Methane Fee Would Weaken Economy, U.S. Security and Hinder Environmental Progress
Posted September 9, 2021
Levying a fee on the methane emissions of the U.S. natural gas and oil industry, under consideration as part of the reconciliation package in Congress, is the wrong way to address emissions and could hinder the U.S. economy, national security and environmental progress.
This week API and dozens of organizations representing producers, distributors and users of natural gas, oil and natural gas liquids opposed the “Methane Emissions Reduction Act of 2021” in a letter to Senate Environment and Public Works Committee Chair Tom Carper (D-DE) and Ranking Member Shelley Moore Capito (R-WV).
Three reasons why a methane fee should be rejected by lawmakers on both sides of the aisle:
- Energy and the Economy – New fees on the industry, possibly totaling more than $14 billion in the first year, could discourage new investment and development of natural gas and oil, which supply nearly 70% of the energy Americans use every day. This could ripple across the economy at a time when inflation already is hitting Americans. The legislation’s import fee, based on the emissions rates of foreign suppliers, could raise consumer costs, distort markets and incentivize retaliatory actions from our trading partners.
- U.S. Security – Domestic natural gas and oil is critically important to ensuring that Americans can access affordable, reliable energy. Disincentives to homegrown energy could increase U.S. reliance on imported oil and weaken overall security, even with the legislation’s import fee.
- Environment – Discouraging U.S. production, potentially increasing the cost of natural gas, could mean the use of other sources in power generation, amounting to a retreat from recent emissions reductions in the power sector that have largely resulted from increased use of natural gas.
Methane emissions should be regulated, not taxed. API supports the Biden Administration’s plan to regulate methane emissions from new and existing sources through the EPA.
A methane fee on natural gas and oil, which is more about finding revenues to help pay for the broader reconciliation package than reducing emissions, would be punitive – ignoring emissions from agriculture, the No. 1 total source of U.S. methane emissions and landfills (No. 3).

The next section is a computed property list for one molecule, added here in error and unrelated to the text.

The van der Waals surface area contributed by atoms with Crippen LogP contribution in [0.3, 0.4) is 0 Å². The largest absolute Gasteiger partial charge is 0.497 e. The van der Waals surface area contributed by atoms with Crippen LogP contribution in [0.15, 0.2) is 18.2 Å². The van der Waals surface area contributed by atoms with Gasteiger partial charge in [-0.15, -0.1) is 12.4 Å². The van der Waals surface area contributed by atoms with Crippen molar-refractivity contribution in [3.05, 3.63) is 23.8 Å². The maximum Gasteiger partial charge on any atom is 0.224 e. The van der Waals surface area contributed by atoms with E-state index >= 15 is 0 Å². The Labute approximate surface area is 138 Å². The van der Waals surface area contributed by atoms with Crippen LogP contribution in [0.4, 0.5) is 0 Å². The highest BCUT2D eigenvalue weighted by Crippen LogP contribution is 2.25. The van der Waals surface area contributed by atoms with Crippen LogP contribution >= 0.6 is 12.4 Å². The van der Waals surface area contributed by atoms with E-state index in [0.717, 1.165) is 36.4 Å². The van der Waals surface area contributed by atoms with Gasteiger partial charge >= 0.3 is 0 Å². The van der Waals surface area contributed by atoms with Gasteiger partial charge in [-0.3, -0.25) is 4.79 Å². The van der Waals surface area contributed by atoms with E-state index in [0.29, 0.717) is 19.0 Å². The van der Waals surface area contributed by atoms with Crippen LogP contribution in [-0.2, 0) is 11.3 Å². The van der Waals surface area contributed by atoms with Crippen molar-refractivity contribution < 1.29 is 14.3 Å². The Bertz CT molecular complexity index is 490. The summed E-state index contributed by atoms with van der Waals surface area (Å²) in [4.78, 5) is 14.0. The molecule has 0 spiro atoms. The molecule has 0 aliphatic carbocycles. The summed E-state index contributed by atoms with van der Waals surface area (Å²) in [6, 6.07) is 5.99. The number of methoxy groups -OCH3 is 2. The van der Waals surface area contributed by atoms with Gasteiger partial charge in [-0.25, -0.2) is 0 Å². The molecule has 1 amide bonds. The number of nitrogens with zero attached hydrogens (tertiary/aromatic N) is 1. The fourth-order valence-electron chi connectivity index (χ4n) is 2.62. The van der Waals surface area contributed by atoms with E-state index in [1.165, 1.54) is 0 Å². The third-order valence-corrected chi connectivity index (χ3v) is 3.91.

Unless companies engage in costly monitoring, the proposal would tax companies based on the amount of natural gas and oil they produce or handle, not their actual emissions. This could have the perverse effect of discouraging emissions reductions from facilities with higher emissions intensities while punishing operators with lower emissions intensities.
In addition to potentially detrimental environmental outcomes, the “Methane Emissions Reduction Act” could have adverse and disproportionate economic impacts nationwide. Again, the potential direct cost of the bill to the economy – not including import fees – could initially be as high as $14.4 billion, increasing 5% above inflation annually. As many as 155,000 jobs could be impacted by the tax, with the largest impacts concentrated in the health care and social assistance industries.
API’s Climate Action Framework details cost-effective actions to reduce emissions without punishing energy production, job creation and economic growth. The framework dovetails with the actions of industry initiatives such as The Environmental Partnership (see its newly released annual report) to collaborate on technologies and sound practices that target specific emissions sources, including flare management. Recent progress in reducing emissions, while also developing the energy our country needs, should be supported and encouraged – not sidetracked by this unreasonable taxation proposal.
About The Author
Lem Smith is API’s vice president for Federal Relations. Lem joined API in February 2020 as vice president for Upstream Policy & Industry Operations. He previously served as a principal at Squire Patton Boggs, an international law and public-policy firm, where he advised private and public sector clients on federal and multi-state policy matters and provided counsel on communications strategies, campaign affairs and crises management. Previously, Lem was director, U.S. Government & Regulatory Affairs at Encana, and responsible for all aspects of U.S. government relations and regulatory policy matters at the state and federal levels. Prior to that, Lem was director of Government Relations for Kerr-McGee Corporation. Lem began his career on Capitol Hill, working for U.S. Senate Majority Leader Trent Lott, U.S. Rep. Roger Wicker (Mississippi) and the late U.S. Rep. Charlie Norwood (Georgia), where he negotiated key member priorities within the 2005 Energy Policy Act (EPAct). Lem is a graduate of the University of Mississippi.